The Celestial Tarot

Designed by Kay Steventon

This is a complicated, though breathtaking, deck design. It will probably suit the more astrologically minded among us, and those with a good working understanding of Greek mythology.

Each Major Arcana card is given either a planetary or zodiacal attribution. Each suit is assigned to its traditional Element, and each pip also has a mythological figure or a constellation associated with it. The images are generally dictated by sections of the myth in question – for example, the 9 of Swords is associated with Canis Minor, and the image shows us a dog glancing back over his shoulder. Superimposed upon him is the shape of the constellation named for him, and the astrological symbol of Gemini to indicate separation.

The Court cards use the modern form, with each of the Princesses being associated with a season, and the other three Courts linked to astrological qualities. The Prince is mutable, the Queen is fixed and the King is cardinal.

The artist who created this deck is Kay Steventon, who brought us the fantastic Spiral Tarot, working in collaboration with Brian Clark. They have gone on to produce an oracular deck called Goddesses and Heroines.

The images in this deck are evocative and almost ethereal. The complexity of symbol incorporated into each card is astonishing, with occult glyphs from the Hebrew alphabet, the Quabbalah and other sources all adding insight into the mind of the artist.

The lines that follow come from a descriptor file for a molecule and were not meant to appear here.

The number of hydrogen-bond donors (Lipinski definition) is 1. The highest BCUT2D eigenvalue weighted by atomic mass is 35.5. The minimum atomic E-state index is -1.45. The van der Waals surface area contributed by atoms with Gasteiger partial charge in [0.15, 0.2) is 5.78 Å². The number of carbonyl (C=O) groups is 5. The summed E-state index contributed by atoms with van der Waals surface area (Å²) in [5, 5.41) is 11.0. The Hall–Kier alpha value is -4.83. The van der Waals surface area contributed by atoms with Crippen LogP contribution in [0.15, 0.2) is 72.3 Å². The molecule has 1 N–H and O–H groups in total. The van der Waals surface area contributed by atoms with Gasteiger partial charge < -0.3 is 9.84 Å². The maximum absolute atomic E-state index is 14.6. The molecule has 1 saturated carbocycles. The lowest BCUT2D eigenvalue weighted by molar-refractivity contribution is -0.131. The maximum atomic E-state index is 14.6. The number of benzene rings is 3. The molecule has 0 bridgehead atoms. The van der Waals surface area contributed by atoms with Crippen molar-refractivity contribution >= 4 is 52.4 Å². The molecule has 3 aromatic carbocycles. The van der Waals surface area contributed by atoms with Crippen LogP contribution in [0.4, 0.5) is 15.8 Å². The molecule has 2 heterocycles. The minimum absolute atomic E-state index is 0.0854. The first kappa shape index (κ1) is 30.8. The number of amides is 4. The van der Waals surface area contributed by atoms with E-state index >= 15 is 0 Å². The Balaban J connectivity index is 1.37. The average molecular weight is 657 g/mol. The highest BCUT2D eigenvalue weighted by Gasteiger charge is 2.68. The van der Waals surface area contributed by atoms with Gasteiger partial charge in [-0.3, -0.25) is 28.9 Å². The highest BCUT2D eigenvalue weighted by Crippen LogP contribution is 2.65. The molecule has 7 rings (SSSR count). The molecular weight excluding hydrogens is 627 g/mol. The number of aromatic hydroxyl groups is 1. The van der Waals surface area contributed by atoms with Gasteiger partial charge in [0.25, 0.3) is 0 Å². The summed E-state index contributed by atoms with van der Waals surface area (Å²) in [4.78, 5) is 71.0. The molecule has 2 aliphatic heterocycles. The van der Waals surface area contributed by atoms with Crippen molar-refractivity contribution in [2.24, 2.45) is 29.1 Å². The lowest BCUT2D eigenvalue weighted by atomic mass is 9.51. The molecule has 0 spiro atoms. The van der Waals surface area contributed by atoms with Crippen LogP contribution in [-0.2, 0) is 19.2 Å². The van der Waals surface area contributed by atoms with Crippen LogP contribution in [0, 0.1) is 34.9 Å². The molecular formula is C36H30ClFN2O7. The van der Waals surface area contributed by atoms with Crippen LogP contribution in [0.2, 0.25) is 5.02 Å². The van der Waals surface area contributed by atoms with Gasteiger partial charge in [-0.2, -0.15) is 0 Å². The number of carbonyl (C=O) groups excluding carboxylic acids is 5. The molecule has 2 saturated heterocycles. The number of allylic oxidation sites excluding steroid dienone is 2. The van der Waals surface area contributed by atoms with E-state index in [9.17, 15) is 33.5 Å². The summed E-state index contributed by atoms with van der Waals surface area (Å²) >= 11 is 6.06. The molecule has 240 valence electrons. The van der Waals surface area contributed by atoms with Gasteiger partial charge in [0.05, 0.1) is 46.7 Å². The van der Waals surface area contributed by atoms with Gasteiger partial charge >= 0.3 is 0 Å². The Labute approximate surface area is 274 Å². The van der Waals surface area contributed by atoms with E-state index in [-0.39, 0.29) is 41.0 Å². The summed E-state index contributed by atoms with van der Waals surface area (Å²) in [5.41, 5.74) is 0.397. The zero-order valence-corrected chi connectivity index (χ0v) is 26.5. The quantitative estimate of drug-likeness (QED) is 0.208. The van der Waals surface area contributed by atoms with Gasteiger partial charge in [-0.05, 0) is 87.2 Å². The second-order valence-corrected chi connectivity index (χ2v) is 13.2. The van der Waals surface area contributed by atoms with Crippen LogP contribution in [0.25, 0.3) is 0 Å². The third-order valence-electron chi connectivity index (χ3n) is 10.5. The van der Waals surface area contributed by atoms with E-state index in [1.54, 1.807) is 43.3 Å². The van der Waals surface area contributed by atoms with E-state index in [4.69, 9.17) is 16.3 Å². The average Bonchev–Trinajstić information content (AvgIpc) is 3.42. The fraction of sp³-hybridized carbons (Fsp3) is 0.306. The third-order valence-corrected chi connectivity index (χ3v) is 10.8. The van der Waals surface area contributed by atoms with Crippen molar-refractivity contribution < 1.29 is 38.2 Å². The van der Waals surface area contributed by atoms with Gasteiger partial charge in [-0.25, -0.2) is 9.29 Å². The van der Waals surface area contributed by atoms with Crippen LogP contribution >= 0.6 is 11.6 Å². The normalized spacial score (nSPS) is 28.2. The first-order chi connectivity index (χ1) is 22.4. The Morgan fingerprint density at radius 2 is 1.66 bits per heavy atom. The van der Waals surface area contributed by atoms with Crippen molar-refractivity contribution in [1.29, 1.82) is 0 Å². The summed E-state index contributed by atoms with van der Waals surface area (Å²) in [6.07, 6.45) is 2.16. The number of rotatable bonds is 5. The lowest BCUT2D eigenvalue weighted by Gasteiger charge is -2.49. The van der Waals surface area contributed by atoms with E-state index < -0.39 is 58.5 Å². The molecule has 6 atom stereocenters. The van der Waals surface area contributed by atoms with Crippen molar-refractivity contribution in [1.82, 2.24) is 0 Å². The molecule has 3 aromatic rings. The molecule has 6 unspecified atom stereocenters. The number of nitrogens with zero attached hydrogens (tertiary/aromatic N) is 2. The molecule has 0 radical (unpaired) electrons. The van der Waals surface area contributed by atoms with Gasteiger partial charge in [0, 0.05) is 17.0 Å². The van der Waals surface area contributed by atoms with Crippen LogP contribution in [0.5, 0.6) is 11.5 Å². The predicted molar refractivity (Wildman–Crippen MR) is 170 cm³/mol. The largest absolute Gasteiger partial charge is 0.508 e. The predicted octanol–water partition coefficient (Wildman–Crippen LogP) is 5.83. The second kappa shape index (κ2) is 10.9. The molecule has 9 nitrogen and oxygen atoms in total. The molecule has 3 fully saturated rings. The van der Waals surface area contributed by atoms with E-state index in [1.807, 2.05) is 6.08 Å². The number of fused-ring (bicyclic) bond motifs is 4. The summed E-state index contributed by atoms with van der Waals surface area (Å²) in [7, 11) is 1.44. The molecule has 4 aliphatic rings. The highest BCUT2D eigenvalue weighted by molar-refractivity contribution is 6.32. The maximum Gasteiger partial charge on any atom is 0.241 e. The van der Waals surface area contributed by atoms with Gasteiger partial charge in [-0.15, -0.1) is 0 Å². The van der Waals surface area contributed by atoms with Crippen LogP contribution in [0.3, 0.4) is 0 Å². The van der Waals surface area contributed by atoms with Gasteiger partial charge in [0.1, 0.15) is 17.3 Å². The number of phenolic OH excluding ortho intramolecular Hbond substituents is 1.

The little booklet which accompanies the deck explains extensively about each of the legends which were incorporated into the design of the cards. Though some of the given interpretations are somewhat unusual I found them complementary to my existing knowledge – expanding my view of specific cards.

Nine of SwordsFor example, the 4 of Pentacles is described thus “With the 4 of Pentacles, Taurus initiates the individual into the awareness of the boundary separating Earth’s sacred and secular spheres by recognising the distinction between inner values and outer possessions. When this card appears the individual needs to reflect on his or her relationship with the material realm”. Whilst not exactly a classic interpretation, it is one which builds a new dimension of understanding.

This is most definitely not a beginner’s deck. But for a more experienced user of Tarot I would suggest that, both as a meditation tool and a working deck, it could definitely have a lot to offer. The accompanying booklet is very well written and extensive.

If you liked the Spiral Tarot, you’ll love this one, especially if you have an interest in astrology and Greek myth.

Publisher: US Games

Review by Jan

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